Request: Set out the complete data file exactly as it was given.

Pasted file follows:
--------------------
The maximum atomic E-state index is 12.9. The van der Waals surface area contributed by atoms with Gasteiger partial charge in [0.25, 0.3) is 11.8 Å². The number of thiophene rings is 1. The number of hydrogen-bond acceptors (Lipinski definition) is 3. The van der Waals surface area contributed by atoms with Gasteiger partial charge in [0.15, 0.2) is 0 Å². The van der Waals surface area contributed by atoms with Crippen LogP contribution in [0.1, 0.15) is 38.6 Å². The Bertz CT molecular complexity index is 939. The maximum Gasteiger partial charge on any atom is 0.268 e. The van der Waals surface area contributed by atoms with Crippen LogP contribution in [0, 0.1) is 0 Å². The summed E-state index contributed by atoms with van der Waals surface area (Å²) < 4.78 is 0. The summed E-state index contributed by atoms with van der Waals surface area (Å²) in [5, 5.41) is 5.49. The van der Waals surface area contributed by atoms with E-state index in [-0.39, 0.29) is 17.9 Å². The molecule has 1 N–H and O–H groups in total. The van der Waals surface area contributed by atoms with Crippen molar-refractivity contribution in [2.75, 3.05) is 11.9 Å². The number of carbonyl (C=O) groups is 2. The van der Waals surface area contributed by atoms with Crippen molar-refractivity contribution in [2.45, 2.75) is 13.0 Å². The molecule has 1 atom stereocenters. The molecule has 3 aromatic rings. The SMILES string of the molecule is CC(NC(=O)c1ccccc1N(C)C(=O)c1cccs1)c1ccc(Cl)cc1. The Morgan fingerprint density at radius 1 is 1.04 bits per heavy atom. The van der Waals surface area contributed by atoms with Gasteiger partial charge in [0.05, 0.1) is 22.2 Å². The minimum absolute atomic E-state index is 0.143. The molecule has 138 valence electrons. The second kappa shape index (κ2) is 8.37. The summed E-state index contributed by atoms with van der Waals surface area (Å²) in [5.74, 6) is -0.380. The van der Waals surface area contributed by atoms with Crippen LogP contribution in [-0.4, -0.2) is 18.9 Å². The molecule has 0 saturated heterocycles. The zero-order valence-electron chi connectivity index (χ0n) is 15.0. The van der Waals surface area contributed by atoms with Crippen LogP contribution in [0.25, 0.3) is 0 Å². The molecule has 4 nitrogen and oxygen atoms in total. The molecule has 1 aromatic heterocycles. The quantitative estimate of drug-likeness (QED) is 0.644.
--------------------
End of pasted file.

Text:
The maximum atomic E-state index is 12.9. The van der Waals surface area contributed by atoms with Gasteiger partial charge in [0.25, 0.3) is 11.8 Å². The number of thiophene rings is 1. The number of hydrogen-bond acceptors (Lipinski definition) is 3. The van der Waals surface area contributed by atoms with Gasteiger partial charge in [0.15, 0.2) is 0 Å². The van der Waals surface area contributed by atoms with Crippen LogP contribution in [0.1, 0.15) is 38.6 Å². The Bertz CT molecular complexity index is 939. The maximum Gasteiger partial charge on any atom is 0.268 e. The van der Waals surface area contributed by atoms with Crippen LogP contribution in [0, 0.1) is 0 Å². The summed E-state index contributed by atoms with van der Waals surface area (Å²) < 4.78 is 0. The summed E-state index contributed by atoms with van der Waals surface area (Å²) in [5, 5.41) is 5.49. The van der Waals surface area contributed by atoms with E-state index in [-0.39, 0.29) is 17.9 Å². The molecule has 1 N–H and O–H groups in total. The van der Waals surface area contributed by atoms with Crippen molar-refractivity contribution in [2.75, 3.05) is 11.9 Å². The number of carbonyl (C=O) groups is 2. The van der Waals surface area contributed by atoms with Crippen molar-refractivity contribution in [2.45, 2.75) is 13.0 Å². The molecule has 1 atom stereocenters. The molecule has 3 aromatic rings. The SMILES string of the molecule is CC(NC(=O)c1ccccc1N(C)C(=O)c1cccs1)c1ccc(Cl)cc1. The Morgan fingerprint density at radius 1 is 1.04 bits per heavy atom. The van der Waals surface area contributed by atoms with Gasteiger partial charge in [0.05, 0.1) is 22.2 Å². The minimum absolute atomic E-state index is 0.143. The molecule has 138 valence electrons. The second kappa shape index (κ2) is 8.37. The summed E-state index contributed by atoms with van der Waals surface area (Å²) in [5.74, 6) is -0.380. The van der Waals surface area contributed by atoms with Crippen LogP contribution in [-0.4, -0.2) is 18.9 Å². The molecule has 0 saturated heterocycles. The zero-order valence-electron chi connectivity index (χ0n) is 15.0. The van der Waals surface area contributed by atoms with Crippen LogP contribution in [0.25, 0.3) is 0 Å². The molecule has 4 nitrogen and oxygen atoms in total. The molecule has 1 aromatic heterocycles. The quantitative estimate of drug-likeness (QED) is 0.644.